KIM Content Carnival
CALL FOR APPLICATIONS
Come to Maryland this summer during August 18–21, 2014 for an intensive 4-day event to learn about the Knowledgebase of Interatomic Models (KIM) project (https://openkim.org) and contribute content to it. If you are new to KIM, a good place to start is https://openkim.org/doc/overview/getting-started/. At the event:
Date: August 18-21, 2014
Location: University of Maryland, College Park, MD
Requirements: Participation is by invitation only (see “To Apply” below). Applicants should meet the following prerequisites:
To Apply: Applicants will be considered on a first come, first served basis. There are a limited number of places so APPLY EARLY! The application deadline is Friday, August 1, 2014. To apply send an e-mail to email@example.com (Prof. Ellad Tadmor, University of Minnesota) with the following information:
This KCC event is organized in collaboration with the National Institute of Standards and Technology (NIST).
The objective of KCC events is to contribute new content to the KIM project. There are four different categories in which you can contribute:
A major element of the KIM project is the development of an application programming interface (API) for atomistic simulations. The KIM API is a standard interface for information exchange between a computer implementation of an interatomic model (a potential) and a simulation code. A model conforming to the KIM API will work seamlessly with any simulation code that supports this API (such as LAMMPS, IMD, DL_POLY, GULP, ASE). Making a model “KIM-compliant” requires changes to the way that information is passed in and out of the model implementation including changes to neighbor list handling. Note that KIM is currently limited to reactive potentials commonly used in materials science and solid-state physics. Bonded force fields such as CHARMM and AMBER are not currently supported.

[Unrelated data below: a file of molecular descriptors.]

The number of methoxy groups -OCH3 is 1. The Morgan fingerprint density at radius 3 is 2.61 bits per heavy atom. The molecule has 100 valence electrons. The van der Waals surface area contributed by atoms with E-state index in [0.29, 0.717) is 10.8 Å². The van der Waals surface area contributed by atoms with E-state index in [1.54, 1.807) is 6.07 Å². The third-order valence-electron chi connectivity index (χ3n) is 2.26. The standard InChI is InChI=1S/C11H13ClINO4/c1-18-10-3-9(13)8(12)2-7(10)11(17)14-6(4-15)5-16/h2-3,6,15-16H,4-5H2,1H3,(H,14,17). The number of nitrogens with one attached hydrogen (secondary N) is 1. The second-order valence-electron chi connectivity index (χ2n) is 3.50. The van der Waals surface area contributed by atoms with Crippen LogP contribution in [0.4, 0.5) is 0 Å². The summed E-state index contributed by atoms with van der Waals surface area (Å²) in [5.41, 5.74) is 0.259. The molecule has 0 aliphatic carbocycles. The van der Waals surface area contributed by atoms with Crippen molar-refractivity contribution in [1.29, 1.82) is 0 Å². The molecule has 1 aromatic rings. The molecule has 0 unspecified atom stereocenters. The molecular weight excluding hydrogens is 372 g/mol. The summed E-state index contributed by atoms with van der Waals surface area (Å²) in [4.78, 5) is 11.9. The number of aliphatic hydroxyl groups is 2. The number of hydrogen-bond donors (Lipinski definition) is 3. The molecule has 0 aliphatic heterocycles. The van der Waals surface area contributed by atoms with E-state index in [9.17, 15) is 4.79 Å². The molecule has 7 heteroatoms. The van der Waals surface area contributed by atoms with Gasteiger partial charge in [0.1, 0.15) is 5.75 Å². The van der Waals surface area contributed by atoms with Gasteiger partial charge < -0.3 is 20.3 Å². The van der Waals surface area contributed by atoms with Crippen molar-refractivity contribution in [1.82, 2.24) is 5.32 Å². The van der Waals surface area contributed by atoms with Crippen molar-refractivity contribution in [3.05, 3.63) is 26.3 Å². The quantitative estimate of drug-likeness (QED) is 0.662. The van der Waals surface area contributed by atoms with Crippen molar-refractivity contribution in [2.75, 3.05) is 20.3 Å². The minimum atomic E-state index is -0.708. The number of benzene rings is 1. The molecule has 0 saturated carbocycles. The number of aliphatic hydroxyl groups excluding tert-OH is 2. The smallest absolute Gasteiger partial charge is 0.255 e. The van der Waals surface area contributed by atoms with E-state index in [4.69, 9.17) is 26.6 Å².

To apply for Category 1, please provide the following information: describe the potential, which materials it can model and what it was designed to do. What computer language is the code written in? Give a reference(s) if the potential has been published. (Electronic copies of any cited references would be appreciated.) Priority will be given to potentials that can be implemented as KIM “Model Drivers” (i.e. potentials that read in parameters and therefore constitute an entire class of potentials (such as Lennard-Jones) as opposed to a single “black box” potential.)
One of the objectives of the KIM project is the universal adoption of the KIM API by all major atomistic and multiscale simulation codes. Several major simulation codes (“Simulators” in KIM jargon) already support the KIM API (for a list of major software packages that support KIM, see https://openkim.org/projects-using-kim/). KIM-compliant Simulators can be installed in the KIM system as libraries enabling users to develop KIM Tests as input files to these programs (see Category 3). The KIM Team is interested in working with other major code developers to make their programs KIM compliant.